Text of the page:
When Michael Phelps stepped onto the starting block in Lane 6 for the 200m butterfly final at London 2012 he had in his sights a 15th Olympic title and a third consecutive gold in the event. Standing next to him in Lane 5 was a 20-year-old South African by the name of Chad Le Clos, who had already fulfilled a dream by lining up alongside his idol in an Olympic final. Everything went according to plan for the mighty Phelps in the early stages of the race. Ahead at 50m and 100m, he had stretched his lead out to 0.38 seconds over Japan’s Takeshi Matsuda at the final turn, with Le Clos a further 0.2 seconds further back in third.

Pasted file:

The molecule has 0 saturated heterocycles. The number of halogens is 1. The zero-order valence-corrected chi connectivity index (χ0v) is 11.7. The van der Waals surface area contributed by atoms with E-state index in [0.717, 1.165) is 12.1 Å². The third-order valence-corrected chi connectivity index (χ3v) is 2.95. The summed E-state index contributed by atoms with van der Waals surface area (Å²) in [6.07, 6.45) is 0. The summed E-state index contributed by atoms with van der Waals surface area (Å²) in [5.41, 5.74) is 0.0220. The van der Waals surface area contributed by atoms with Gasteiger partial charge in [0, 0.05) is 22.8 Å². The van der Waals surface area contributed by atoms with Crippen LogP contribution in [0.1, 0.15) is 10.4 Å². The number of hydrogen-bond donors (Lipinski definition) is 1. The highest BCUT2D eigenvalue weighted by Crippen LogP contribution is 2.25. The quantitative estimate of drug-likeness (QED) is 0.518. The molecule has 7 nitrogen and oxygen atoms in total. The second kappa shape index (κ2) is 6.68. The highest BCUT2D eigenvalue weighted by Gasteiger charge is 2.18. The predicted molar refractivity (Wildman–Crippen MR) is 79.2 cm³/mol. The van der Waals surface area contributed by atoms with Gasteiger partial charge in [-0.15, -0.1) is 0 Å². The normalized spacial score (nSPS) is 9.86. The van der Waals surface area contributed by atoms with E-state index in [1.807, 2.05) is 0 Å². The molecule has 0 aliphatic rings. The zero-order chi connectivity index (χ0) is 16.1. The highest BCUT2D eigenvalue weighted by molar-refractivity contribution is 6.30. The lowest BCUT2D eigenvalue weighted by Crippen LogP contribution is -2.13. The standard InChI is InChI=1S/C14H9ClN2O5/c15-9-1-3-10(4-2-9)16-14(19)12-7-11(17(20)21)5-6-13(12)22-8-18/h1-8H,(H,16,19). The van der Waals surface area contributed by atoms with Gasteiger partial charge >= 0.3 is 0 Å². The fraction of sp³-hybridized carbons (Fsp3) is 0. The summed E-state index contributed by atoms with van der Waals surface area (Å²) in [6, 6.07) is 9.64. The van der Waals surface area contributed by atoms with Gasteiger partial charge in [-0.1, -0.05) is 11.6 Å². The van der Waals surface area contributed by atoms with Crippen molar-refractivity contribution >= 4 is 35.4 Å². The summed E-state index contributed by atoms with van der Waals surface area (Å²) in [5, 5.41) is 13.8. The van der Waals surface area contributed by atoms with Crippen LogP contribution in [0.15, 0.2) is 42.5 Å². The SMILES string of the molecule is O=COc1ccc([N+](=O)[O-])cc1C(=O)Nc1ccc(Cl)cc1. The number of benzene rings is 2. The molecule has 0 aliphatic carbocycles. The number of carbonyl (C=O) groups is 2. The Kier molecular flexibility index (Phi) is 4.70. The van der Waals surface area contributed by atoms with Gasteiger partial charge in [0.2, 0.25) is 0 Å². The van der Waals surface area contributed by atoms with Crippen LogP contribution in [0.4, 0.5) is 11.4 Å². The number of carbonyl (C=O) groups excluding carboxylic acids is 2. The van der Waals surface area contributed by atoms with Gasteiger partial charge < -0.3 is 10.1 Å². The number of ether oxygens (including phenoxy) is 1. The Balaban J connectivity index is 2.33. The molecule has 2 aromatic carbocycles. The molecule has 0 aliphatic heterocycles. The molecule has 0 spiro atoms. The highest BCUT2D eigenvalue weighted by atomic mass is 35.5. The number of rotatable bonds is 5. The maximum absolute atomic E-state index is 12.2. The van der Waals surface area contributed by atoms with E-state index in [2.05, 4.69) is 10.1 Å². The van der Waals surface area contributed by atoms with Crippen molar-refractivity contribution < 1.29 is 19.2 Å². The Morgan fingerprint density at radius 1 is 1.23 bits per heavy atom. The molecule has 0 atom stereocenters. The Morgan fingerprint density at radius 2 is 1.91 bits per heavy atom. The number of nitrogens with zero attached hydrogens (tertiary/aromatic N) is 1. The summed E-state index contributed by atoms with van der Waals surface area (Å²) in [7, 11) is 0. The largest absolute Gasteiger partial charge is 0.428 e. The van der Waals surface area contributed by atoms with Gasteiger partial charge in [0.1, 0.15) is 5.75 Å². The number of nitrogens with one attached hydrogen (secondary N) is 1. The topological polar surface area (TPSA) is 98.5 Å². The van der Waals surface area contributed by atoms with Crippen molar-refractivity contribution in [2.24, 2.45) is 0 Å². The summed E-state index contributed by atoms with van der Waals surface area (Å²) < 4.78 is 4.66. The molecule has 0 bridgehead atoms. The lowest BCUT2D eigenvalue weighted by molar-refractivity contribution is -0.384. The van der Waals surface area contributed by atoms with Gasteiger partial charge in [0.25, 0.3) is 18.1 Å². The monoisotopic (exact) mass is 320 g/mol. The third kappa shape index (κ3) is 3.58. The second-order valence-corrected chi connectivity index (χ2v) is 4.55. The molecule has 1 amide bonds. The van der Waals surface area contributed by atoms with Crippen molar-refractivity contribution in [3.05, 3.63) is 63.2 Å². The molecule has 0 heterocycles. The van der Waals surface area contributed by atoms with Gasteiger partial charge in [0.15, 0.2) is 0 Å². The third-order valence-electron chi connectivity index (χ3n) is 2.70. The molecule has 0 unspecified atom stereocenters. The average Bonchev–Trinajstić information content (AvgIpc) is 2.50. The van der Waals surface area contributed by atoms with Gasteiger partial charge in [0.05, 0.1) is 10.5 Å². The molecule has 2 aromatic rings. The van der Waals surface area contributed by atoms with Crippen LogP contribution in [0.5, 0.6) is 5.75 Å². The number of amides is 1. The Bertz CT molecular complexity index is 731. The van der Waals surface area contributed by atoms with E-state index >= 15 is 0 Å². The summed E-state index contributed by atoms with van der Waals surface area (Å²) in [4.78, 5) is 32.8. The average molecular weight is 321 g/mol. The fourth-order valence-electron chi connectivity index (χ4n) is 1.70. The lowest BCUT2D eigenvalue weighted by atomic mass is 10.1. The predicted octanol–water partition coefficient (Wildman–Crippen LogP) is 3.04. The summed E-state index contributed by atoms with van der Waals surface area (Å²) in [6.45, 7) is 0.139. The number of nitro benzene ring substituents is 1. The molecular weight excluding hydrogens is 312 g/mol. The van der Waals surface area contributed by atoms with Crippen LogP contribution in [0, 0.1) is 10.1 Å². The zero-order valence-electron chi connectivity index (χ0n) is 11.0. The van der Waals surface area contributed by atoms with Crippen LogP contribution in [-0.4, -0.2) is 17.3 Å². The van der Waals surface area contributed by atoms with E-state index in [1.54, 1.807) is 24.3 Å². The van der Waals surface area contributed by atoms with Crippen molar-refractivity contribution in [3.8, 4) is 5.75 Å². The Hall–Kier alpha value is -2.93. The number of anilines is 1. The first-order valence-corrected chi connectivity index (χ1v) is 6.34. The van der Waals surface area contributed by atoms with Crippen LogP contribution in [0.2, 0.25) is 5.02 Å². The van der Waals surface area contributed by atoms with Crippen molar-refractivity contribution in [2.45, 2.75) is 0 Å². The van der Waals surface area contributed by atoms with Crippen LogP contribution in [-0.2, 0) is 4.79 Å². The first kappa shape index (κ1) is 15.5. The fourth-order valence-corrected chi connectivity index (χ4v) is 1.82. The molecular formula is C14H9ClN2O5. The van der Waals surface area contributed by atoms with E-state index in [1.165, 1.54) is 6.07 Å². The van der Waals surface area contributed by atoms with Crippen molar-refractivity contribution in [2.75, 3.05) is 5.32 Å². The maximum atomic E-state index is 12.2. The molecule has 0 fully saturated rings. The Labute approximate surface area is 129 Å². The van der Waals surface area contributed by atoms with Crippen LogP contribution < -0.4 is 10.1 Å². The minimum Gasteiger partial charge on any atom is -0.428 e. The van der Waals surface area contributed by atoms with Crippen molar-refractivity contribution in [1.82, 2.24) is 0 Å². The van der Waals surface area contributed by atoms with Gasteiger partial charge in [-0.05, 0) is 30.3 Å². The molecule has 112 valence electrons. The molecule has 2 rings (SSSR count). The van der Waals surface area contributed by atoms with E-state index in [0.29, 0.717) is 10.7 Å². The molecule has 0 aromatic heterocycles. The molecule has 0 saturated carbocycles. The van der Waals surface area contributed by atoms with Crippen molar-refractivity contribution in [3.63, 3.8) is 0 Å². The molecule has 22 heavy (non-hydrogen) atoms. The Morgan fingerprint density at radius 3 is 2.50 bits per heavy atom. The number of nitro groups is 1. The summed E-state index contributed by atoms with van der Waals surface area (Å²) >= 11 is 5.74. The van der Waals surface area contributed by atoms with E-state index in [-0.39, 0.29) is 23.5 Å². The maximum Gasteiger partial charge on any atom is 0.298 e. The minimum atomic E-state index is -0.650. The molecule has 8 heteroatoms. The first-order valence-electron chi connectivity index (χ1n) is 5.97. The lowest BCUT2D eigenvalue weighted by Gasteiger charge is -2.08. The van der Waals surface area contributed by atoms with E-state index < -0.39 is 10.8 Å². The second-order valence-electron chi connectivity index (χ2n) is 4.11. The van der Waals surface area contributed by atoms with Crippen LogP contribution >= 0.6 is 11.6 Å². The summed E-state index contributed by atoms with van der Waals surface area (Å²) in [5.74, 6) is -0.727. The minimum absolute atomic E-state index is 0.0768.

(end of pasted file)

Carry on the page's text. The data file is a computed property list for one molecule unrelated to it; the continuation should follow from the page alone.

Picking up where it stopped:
Le Clos clawed back some of the deficit but, with just five metres remaining, was still trailing the American. The South African takes up the story: “I remember touching the wall and not knowing what had happened. I knew I was very close to the gold, but I felt like Phelps had got it still. I just thought to myself: ‘You’re not racing anybody else. You’re racing the greatest finisher of all time’. I just remember those last two strokes when I put my head down: ‘I have to hit this perfectly. I have to hit this spot on’. I just remember how perfect it actually was. I remember just looking at the wall and I was like: ‘No way. Come on. I could never have won this race’.”